The i-CMiiST project work in Nairobi included a number of events designed to engage people and their creativity. In October 2018, Luthuli Avenue was closed to traffic for a week to hold a “Placemaking event” in conjunction with the Nairobi County Council. The street was opened up for walking and cycling. Colourful road markings set out different zones for seating and planting areas. Bicycle stands were provided, and road users invited to contribute to discussions .

On another occasion, commuters, businesses, residents and public service vehicle owners interacted with a detailed, scale-model of Luthuli Avenue, complete with shop signage created by a design team. People were asked to contribute their own visions for how the street might be re-designed using models, paper, character figures, and even toy cars. More than 500 people participated in a charrette (public meeting) using the model.

An urban design competition held in conjunction with the Architectural Association of Kenya, attracted designs from around 50 interdisciplinary teams of creatives and planners. The teams responded to the set challenge: to propose novel solutions about how the street could be improved to make it safer, cleaner, more amenable for pedestrians and cyclists, and better for shop owners and street vendors.

In 2018, a section of Luthuli Avenue closed to traffic during its “Placemaking Week” to demonstrate how the street could be developed to make it safer and more accessible to pedestrians and cyclists.

In 2018, a section of Luthuli Avenue closed to traffic during its “Placemaking Week” to demonstrate how the street could be developed to make it safer and more accessible to pedestrians and cyclists. Photo: Howard Cambridge / SEI.

The Nairobi Metropolitan Area Transport Authority also served as a key supporter, by taking an active interest in stakeholder engagement activities, including holding a series of Urban Dialogues. The authority also took part in the research and evaluation carried out by the SEI project team.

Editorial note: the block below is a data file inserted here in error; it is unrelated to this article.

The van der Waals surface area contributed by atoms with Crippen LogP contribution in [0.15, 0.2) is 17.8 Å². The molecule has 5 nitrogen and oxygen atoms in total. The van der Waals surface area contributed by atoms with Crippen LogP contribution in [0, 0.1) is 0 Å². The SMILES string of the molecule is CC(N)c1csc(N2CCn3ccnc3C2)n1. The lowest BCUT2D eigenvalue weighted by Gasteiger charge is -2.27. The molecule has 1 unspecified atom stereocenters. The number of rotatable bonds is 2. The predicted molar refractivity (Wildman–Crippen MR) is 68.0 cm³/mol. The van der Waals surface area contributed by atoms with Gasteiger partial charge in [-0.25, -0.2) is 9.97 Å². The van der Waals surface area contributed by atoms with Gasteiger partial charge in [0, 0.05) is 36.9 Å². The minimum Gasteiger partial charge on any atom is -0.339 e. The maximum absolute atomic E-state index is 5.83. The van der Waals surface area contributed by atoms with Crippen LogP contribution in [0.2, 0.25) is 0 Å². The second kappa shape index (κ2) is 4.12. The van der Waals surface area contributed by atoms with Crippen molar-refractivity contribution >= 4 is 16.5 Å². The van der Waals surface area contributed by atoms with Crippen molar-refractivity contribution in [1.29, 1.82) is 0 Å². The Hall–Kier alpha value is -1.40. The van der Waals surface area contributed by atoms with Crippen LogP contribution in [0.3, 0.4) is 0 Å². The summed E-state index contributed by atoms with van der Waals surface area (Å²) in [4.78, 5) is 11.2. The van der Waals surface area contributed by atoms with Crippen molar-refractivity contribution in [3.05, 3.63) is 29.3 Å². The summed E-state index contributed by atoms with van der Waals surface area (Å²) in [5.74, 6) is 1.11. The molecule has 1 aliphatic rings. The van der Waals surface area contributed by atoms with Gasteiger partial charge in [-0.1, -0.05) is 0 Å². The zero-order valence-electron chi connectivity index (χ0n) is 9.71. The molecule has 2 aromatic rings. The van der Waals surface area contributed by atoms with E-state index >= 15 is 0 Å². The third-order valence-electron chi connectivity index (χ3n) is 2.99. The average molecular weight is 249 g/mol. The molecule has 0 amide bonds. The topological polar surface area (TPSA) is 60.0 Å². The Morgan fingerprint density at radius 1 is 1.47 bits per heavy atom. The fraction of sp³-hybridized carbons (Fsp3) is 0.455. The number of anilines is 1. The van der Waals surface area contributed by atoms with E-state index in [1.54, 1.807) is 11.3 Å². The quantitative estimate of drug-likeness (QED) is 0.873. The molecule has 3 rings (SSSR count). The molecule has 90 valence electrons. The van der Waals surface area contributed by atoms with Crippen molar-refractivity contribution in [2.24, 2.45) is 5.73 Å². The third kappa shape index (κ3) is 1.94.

“Use of creative methods for communication to decision-makers and stakeholders (shows) how best to use road space” said John Mwangi of the Nairobi Metropolitan Area Transport Authority (NaMATA). “ We can to come up with creative ways of engaging…so we can work together to change the system.”

Time-lapse footage of Luthuli Avenue showing pedestrian and vehicle flows over the course of a day during “Placemaking Week” (above) and on a  day prior to the redevelopment (below). Video: Mark Ojal and Howard Cambridge, i-CMiiST Videos / YouTube .

Results from the i-CMiiST project are having an impact beyond Luthuli Avenue itself. Crucially, Luthuli Avenue itself became part of a wider plan to improve traffic flow in the area, and to establish designated waiting areas for matatus, the mini-buses used for public transportation. Plans are underway to use similar designs on three other streets in Nairobi. A street in Kampala, Uganda, that was the subject of another i-CMiiST case study, has also undergone redevelopment to improve safety for walking and cycling.

In a broader respect, the work demonstrates that it is possible to shape planners’ beliefs in the benefits of using creative public engagement approaches to address urban mobility issues. Feedback indicated that planners saw real value in ensuring that their interventions fit the needs and desires of residents, and that creative approaches engaged people more constructively than had been the case in previous approaches.

“Creative approaches can be used for getting feedback of people, and for putting that into the design of the infrastructure,” said Moses Kuiyaki, Nairobi City County government engineer.

Re-thinking how we design streetscapes can provide safer and cleaner streets for everyone. Photo: Howard Cambridge / SEI.